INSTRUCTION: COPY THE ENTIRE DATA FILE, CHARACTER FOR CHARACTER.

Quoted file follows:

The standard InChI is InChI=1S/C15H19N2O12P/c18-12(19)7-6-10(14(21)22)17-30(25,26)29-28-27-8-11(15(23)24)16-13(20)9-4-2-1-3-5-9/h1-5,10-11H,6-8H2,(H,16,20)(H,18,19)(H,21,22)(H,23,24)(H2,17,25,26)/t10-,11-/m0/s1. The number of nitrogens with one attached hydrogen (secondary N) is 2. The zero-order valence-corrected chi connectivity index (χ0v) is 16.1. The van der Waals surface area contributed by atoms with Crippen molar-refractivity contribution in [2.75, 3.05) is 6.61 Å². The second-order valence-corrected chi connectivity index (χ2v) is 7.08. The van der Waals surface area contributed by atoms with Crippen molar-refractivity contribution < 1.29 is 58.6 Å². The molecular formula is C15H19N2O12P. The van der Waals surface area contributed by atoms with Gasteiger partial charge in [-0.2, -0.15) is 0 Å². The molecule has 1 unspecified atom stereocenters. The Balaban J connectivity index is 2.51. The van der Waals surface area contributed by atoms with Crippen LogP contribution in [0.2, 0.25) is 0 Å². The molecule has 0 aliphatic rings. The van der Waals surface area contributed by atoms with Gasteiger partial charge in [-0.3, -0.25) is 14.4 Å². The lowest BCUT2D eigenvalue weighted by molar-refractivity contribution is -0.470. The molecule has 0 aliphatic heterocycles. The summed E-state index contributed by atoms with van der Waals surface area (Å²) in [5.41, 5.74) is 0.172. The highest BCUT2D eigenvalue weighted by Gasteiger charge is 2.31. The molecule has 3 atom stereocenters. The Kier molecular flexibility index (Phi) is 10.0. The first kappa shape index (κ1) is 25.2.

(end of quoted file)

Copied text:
The standard InChI is InChI=1S/C15H19N2O12P/c18-12(19)7-6-10(14(21)22)17-30(25,26)29-28-27-8-11(15(23)24)16-13(20)9-4-2-1-3-5-9/h1-5,10-11H,6-8H2,(H,16,20)(H,18,19)(H,21,22)(H,23,24)(H2,17,25,26)/t10-,11-/m0/s1. The number of nitrogens with one attached hydrogen (secondary N) is 2. The zero-order valence-corrected chi connectivity index (χ0v) is 16.1. The van der Waals surface area contributed by atoms with Crippen molar-refractivity contribution in [2.75, 3.05) is 6.61 Å². The second-order valence-corrected chi connectivity index (χ2v) is 7.08. The van der Waals surface area contributed by atoms with Crippen molar-refractivity contribution < 1.29 is 58.6 Å². The molecular formula is C15H19N2O12P. The van der Waals surface area contributed by atoms with Gasteiger partial charge in [-0.2, -0.15) is 0 Å². The molecule has 1 unspecified atom stereocenters. The Balaban J connectivity index is 2.51. The van der Waals surface area contributed by atoms with Crippen LogP contribution in [0.2, 0.25) is 0 Å². The molecule has 0 aliphatic rings. The van der Waals surface area contributed by atoms with Gasteiger partial charge in [-0.3, -0.25) is 14.4 Å². The lowest BCUT2D eigenvalue weighted by molar-refractivity contribution is -0.470. The molecule has 0 aliphatic heterocycles. The summed E-state index contributed by atoms with van der Waals surface area (Å²) in [5.41, 5.74) is 0.172. The highest BCUT2D eigenvalue weighted by Gasteiger charge is 2.31. The molecule has 3 atom stereocenters. The Kier molecular flexibility index (Phi) is 10.0. The first kappa shape index (κ1) is 25.2.